Although research suggests that phototrophs may be sufficiently protected inside various micro-habitats within ice, halite, Fe3+-rich sediments, and impact-shocked rocks to withstand modern martian UV flux and remain photosynthetically productive (Cockell and Raven, 2004), the effect of desiccation, in combination with UV irradiation, would prevent dispersal and negatively impact viability (Cockell et al., 2005). Additionally, a lack of liquid water at the surface of Mars would be detrimental to life (Martín-Torres et al., 2015). A plausible alternative to a phototrophic iron oxidizer would be a chemolithotrophic iron oxidizer, which can obtain energy from redox reactions involving inorganic substances. This would allow for a light-independent iron cycle, which could have existed at the surface or in the sub-surface of early Mars and even continue today in deep sub-surface groundwaters (Michalski et al., 2013).
Biotic Iron Oxidation
Abiotic Fe2+ oxidation occurs as a function of oxidant concentration, pH, temperature, and Fe2+ concentration (Ionescu et al., 2015). On Earth, low pH (<4) prevents the abiotic oxidation of Fe2+ by atmospheric O2, allowing biotic oxidation (using oxygen as the electron acceptor) to dominate (Morgan and Lahav, 2007). Evidence from evaporitic palaeoenvironments on Mars suggests historic low pH (<3.5) conditions existed in certain regions (Gendrin et al., 2005; Squyres and Knoll, 2005; Ming et al., 2006), although neutral–alkaline pH-associated clays are also observed in older terrains (Bibring et al., 2006). The transition to more arid conditions is thought to have coincided with a general shift from widespread clay formation to evaporitic sulfate precipitation at the surface (Bibring et al., 2006; Chevrier et al., 2007), resulting in increasingly acidic brines that may promote this form of biotic iron oxidation (Tosca and McLennan, 2006, 2009). However, given that only trace quantities (1450 ppm) of oxygen exist in the modern martian atmosphere (Mahaffy et al., 2013), aerobic, acidophilic iron oxidation is unlikely at the surface today (Bauermeister et al., 2014).
An alternative to aerobic iron oxidizers is microaerophilic neutrophilic iron oxidizers (NFeOs), which are able to compete with abiotic oxidation at near neutral pH. On Earth, this form of metabolism is largely restricted to oxic–anoxic boundary zones, where chemical oxidation is much slower (Roden et al., 2004). Phylogenetic studies have identified NFeOs in a variety of terrestrial environments including arctic tundra, Icelandic streams, deep-ocean vents, iron-rich soils, and temperate ground waters (Emerson and Moyer, 2002; Edwards et al., 2003; Emerson and Weiss, 2004; Cockell et al., 2011; Hedrich et al., 2011; Emerson et al., 2015). Many NFeOs are psychrophilic (Edwards et al., 2003, 2004), which could be linked to the much lower rate of abiotic iron oxidation at low temperatures (Millero et al., 1987).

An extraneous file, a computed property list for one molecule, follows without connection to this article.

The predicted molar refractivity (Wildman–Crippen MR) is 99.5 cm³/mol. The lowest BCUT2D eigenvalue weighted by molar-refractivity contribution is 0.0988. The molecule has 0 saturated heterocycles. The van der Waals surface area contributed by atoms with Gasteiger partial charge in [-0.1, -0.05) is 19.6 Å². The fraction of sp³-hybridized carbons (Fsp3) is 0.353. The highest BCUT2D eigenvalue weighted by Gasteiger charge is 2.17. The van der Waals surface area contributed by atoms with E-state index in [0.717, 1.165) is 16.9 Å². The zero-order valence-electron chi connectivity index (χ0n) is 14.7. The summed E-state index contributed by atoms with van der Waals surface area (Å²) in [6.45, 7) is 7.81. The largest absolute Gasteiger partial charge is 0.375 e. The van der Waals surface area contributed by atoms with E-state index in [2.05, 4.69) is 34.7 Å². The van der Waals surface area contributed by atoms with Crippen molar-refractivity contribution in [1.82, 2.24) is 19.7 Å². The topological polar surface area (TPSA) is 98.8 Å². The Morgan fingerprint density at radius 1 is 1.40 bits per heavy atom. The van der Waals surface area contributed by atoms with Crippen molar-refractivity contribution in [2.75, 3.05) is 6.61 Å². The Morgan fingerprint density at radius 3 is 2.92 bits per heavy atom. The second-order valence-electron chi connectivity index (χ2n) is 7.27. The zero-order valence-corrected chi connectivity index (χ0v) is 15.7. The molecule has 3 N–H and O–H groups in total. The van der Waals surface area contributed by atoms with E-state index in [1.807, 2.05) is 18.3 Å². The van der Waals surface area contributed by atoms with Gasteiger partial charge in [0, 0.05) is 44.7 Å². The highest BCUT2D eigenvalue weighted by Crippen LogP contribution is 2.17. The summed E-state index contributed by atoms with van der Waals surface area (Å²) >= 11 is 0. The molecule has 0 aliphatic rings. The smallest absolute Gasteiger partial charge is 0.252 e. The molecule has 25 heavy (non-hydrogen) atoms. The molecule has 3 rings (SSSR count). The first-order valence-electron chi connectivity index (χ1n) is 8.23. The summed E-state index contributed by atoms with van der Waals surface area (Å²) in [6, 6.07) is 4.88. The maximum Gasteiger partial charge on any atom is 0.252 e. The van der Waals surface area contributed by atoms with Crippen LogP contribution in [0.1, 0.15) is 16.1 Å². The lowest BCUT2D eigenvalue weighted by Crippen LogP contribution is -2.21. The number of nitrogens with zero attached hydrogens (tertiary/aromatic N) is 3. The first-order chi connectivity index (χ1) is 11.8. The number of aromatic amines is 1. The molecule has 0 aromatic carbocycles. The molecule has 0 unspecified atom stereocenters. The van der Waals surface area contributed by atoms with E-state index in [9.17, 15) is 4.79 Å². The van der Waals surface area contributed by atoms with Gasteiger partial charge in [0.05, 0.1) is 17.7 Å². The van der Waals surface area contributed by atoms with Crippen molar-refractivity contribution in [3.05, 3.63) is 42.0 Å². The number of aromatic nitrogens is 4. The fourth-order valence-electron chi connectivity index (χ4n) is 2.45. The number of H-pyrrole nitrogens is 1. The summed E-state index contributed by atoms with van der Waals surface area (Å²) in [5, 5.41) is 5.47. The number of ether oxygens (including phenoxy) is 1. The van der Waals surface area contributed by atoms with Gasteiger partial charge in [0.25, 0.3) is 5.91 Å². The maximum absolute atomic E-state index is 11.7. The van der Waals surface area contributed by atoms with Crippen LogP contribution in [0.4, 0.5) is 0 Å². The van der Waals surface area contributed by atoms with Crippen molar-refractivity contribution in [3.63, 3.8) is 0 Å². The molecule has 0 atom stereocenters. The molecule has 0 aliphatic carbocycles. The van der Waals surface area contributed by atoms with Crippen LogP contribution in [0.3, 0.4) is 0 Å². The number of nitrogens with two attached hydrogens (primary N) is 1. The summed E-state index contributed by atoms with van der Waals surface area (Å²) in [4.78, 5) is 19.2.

On Mars, regions of higher partial pressure of oxygen in the modern sub-surface, relative to the surface, have been proposed as tolerable for microaerophiles today (Fisk and Giovannoni, 1999). King (2015) also argued that aerobic activity could be supported by the oxygen concentrations recorded by the Curiosity rover (Mahaffy et al., 2013); however, aerobic metabolism would be restricted, since oxygen diffusion distances in sediments are often limited to a few millimeters (Revsbech et al., 1980; Reimers et al., 1986; Visscher et al., 1991). Furthermore, there is evidence to suggest that redox stratification, seen in standing water bodies on Earth (Comeau et al., 2012), also occurred in martian lakes such as Gale Crater, resulting in an anoxic bottom layer (Hurowitz et al., 2017). Even assuming an oxygen-rich early martian atmosphere such as that suggested by Tuff et al. (2013), deeper waters, sediments, and the sub-surface would have been largely anoxic. As such, whatever the martian atmospheric oxygen concentration, potential habitats for anaerobically respiring light-independent chemolithotrophs would have been prevalent on ancient and present-day Mars.
Anaerobic chemotrophic iron oxidation is known to occur in terrestrial anoxic waters and sediments of approximately circumneutral pH (Straub et al., 1996; Benz et al., 1998; Kappler and Straub, 2005; Chakraborty and Picardal, 2013). Data from Curiosity at Gale Crater have shown that the Sheepbed mudstone formation at Yellowknife Bay contains abundant clay minerals, indicating a circumneutral pH environment during sedimentation (Vaniman et al., 2013; Grotzinger et al., 2014; Bridges et al., 2015; Schwenzer et al., 2016). The conditions associated with Gale Crater are not unique and can be inferred for other sites on Mars. For example, circumneutral aqueous alteration during both the Noachian and across the Noachian–Hesperian boundary has been proposed based on orbital data of Jezero crater (Ehlmann et al., 2008, 2009), indicating further environments in which anaerobic iron oxidation may have occurred.
Availability of Electron Acceptors
In the absence of molecular oxygen, chemolithotrophic iron oxidizers would be limited by the availability of alternative electron acceptors, such as perchlorates and nitrates, for metabolic redox reactions (Straub et al., 1996; Benz et al., 1998; Kappler and Straub, 2005; Chakraborty and Picardal, 2013).